The fluid buildup affects the curvature of your lens and thus your eye’s focusing power. Once blood sugar levels return to normal, however, the lens typically also resumes its original shape, and you can see clearly once again.

Who Is at Risk for PDR?

There are a few groups of people who are at risk of developing PDR. According to the National Eye Institute (NEI), anyone with any kind of diabetes can develop diabetic retinopathy. This includes:

  • People with type 1 diabetes.
  • People with type 2 diabetes.
  • Women who develop gestational diabetes during pregnancy.

If you develop gestational diabetes while pregnant, you are at an increased risk of developing diabetic retinopathy. Your doctor may refer you for a comprehensive eye exam while pregnant to monitor the situation. The condition can develop while you are pregnant, as well as after your pregnancy is over and you no longer have gestational diabetes.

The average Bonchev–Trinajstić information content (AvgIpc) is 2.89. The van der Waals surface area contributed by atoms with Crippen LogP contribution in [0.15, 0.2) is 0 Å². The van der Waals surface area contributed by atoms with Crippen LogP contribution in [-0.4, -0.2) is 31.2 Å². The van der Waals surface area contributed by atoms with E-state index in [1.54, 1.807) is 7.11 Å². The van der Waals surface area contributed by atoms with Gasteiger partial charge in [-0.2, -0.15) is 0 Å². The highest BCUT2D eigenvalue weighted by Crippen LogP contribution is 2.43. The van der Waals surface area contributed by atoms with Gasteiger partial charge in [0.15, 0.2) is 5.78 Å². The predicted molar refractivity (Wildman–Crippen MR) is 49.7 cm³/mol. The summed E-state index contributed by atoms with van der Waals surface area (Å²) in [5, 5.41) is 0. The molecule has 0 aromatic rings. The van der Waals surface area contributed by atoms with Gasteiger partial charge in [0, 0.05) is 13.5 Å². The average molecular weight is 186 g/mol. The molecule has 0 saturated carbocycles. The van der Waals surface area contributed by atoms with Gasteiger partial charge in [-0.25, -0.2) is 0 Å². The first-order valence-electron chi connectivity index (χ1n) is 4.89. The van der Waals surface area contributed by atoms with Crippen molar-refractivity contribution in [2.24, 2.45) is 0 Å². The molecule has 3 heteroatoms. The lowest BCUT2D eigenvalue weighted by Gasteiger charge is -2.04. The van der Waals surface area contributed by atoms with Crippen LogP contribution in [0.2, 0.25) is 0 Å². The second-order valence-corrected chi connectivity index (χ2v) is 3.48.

Timeline of Progression

The longer a person has diabetes, the greater their chances of developing diabetic retinopathy.

The primary symptom of diabetic retinopathy is progressive loss of vision. How quickly the condition progresses is based on your personal history of diabetes, as well as how well your blood sugar and other health factors are being maintained.

The progression of diabetic retinopathy usually follows this timeline:

  • Someone has diabetes for many years.
  • Blood sugar levels are not well controlled.